Do not compromise your values and your belief. Uncompromising and self-opinionated are two different things in my opinion. You do not compromise what is the right thing for country and self  integrity. Even if it means you have to go down, lose your job, be incarcerated, then so be it. But let it be known that you went down doing or fighting for the right thing.

Always bear in mind that in leadership, there are two types of people in this world.
The choice is yours to make.

Q: Tell us about a personal challenge you overcame as a leader in this capacity and how did you overcome it?

A: In a nutshell, my zero tolerance to laziness, indicipline, corruption, lack of integrity and patriotism. Some people think I play the gender card which is hilarious to me. Women groups have never fought or pushed my cause  but it is a fact that men still find it a hard pill to swallow being told what to do by a woman. I do not see myself as a vicitim of sexism I see myself as a victim surrounded by a number of morally bankrupt people who are struggling to get back on the right track.  I refuse to derail so it’s a real struggle of willpower and resolve but I do believe that we will get there. If not in my era, I know that I would have set the pace.

Q: In a recent article interview you did with the Guardian UK you talked about some of the challenges you experienced that your team experienced during the Ebola epidemic in Sierra Leone. How much of these challenges of authorities not listening to your advice can you attribute to you being a woman? Is this something you experience ongoing in your work? If so how have you dealt with this perception on a female leader like yourself?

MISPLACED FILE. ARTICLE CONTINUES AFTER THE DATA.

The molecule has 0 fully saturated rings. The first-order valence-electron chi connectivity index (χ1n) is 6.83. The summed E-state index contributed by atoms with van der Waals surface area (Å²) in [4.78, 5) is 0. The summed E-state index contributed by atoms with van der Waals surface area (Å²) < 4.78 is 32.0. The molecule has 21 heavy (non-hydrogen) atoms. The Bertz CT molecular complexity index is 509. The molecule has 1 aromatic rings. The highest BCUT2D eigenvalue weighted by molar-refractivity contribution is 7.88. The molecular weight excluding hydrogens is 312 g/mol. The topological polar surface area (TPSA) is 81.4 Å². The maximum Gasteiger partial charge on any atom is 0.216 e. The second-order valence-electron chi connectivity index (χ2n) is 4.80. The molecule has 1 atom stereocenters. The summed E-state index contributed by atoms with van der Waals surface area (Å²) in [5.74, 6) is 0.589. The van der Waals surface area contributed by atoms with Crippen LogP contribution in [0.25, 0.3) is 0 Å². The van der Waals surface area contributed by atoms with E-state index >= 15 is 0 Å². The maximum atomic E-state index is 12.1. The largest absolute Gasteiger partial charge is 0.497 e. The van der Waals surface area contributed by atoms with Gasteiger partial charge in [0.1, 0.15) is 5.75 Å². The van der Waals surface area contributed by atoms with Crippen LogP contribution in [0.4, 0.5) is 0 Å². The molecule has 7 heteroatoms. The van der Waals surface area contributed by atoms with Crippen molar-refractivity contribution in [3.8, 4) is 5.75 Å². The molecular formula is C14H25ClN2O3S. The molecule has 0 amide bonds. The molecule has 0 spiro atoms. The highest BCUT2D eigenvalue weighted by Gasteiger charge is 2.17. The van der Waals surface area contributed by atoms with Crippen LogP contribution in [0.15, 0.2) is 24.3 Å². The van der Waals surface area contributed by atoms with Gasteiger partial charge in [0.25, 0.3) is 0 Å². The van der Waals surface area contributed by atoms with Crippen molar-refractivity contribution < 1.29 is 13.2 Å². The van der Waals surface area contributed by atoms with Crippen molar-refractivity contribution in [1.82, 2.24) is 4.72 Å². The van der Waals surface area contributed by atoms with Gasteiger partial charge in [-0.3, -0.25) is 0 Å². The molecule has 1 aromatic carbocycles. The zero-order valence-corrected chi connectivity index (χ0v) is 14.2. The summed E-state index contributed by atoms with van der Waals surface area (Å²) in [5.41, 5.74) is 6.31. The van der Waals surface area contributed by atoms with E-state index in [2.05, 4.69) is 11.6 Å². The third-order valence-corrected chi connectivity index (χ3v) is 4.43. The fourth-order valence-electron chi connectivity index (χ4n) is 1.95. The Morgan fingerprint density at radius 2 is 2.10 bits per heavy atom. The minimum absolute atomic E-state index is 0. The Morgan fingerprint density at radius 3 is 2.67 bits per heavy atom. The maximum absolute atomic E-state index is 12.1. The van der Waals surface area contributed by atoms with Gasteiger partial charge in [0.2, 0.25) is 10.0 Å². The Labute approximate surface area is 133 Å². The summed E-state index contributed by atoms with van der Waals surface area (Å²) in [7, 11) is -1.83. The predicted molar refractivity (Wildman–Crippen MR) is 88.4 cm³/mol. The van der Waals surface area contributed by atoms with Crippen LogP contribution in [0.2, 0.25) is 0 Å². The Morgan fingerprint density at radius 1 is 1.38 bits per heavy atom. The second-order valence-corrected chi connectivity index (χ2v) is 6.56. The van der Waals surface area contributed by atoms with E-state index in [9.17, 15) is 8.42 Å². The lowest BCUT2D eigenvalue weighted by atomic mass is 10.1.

A: The challenges in my opinion had nothing to do with being a woman. I may be na├»ve, but I honestly put the gender issue at the bottom of the list of victimization factors. Yes ofcourse it exists, but I think that our issues are more dire than just gender discrimination. I think that the whole Ebola issue was handled very wrongly from the onset and I think everyone acknowledges that, and the good thing is that we as a nation and the President of the country was able to tackle the problem head on, seek advice and deal with situation. Today, we can only count the days to when we can breathe again and say we are an Ebola free nation. Its an emotional battle because we ask the question, can we ever be Ebola free? Has enough been done, have we not lapsed in certain areas? But the fact is that we were living in hell on earth a few months ago and we braved it out, I see light at the end of the tunnel.